02/14/2013 08:24 am ET Updated Apr 16, 2013

Chicago Public School Closure List Out; More SOTU Preschool Details: Ed Today

Chicago School Drama? Two notable things happened in Chicago Public Schools land on Wednesday. First, 39 or 50 aldermen (code for city councilmen) signed a resolution that calls for a moratorium on charter schools next year. (Sort of similar, ish, to the closure and colocation moratorium several New York City mayoral candidates signed onto.)

More controversially, CPS released a list of 129 schools that could be eligible for closure, notes the Chicago Tribune.. As teacher/commentator Seth Lavin notes, the number of kids in these schools is bigger than the Newark school district, the Cleveland public school system, and double the size of Pittsburgh public schools. And parent activist Wendy Katten notes that these schools currently teach at least 5,792 special-education students.

Can Obama Make Universal Pre-K Happen? On Tuesday night, President Barack Obama made a State of the Union promise to make sure every American child has access to good pre-kindergarten. But as we report, Obama might face some hurdles in turning the rhetoric into reality.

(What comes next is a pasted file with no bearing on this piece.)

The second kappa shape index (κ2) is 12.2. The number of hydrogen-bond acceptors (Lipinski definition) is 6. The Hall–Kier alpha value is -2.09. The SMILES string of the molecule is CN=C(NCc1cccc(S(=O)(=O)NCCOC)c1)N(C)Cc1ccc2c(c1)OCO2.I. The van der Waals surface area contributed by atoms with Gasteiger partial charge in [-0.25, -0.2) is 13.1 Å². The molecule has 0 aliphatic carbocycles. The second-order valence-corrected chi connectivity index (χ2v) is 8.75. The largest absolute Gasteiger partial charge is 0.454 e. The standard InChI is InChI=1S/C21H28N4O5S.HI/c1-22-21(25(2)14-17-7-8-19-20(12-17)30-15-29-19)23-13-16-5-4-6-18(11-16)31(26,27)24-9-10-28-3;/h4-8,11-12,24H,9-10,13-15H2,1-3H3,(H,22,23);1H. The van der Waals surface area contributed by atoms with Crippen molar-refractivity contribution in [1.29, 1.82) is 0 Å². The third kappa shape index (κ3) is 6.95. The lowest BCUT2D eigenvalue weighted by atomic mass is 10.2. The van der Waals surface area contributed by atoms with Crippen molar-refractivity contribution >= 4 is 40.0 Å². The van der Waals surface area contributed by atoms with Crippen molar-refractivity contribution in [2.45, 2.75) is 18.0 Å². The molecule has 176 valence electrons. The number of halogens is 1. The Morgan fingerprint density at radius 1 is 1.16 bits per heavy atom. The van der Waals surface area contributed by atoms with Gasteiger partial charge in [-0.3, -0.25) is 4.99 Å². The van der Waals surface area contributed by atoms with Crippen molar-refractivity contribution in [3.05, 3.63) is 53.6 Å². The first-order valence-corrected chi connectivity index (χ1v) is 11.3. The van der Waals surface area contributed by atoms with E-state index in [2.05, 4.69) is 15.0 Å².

What's In This Pre-K Plan, Anyway? Why, we're so glad you asked. Just this morning, the White House released a background document with all the relevant details. Well, not all of them. Just a few. But more than we had yesterday. As we report, the program will create a new federal pre-k program paid for by states and the federal government for four-year-olds in families that make up to 200 percent times the poverty line. It also includes an expansion of childcare home visits and Early Head Start, as well as a promise to keep investing in Head Start. But how much does that cost? So far, the administration hasn't said.

Common Core Hate In Kansas? Kansas's House education committee is now weighing a bill that would force the state to abandon the Common Core standards in English and math. Like most other states, Kansas adopted the Common Core in 2010, according to the Capital Journal. What's interesting to me is that the state education officials aren't arguing against the bill primarily on pedagogical grounds. "Deputy education commissioner Brad Neuenswander briefed the Kansas State Board of Education on the bill Wednesday, saying it would cost millions of dollars," the CJ reports.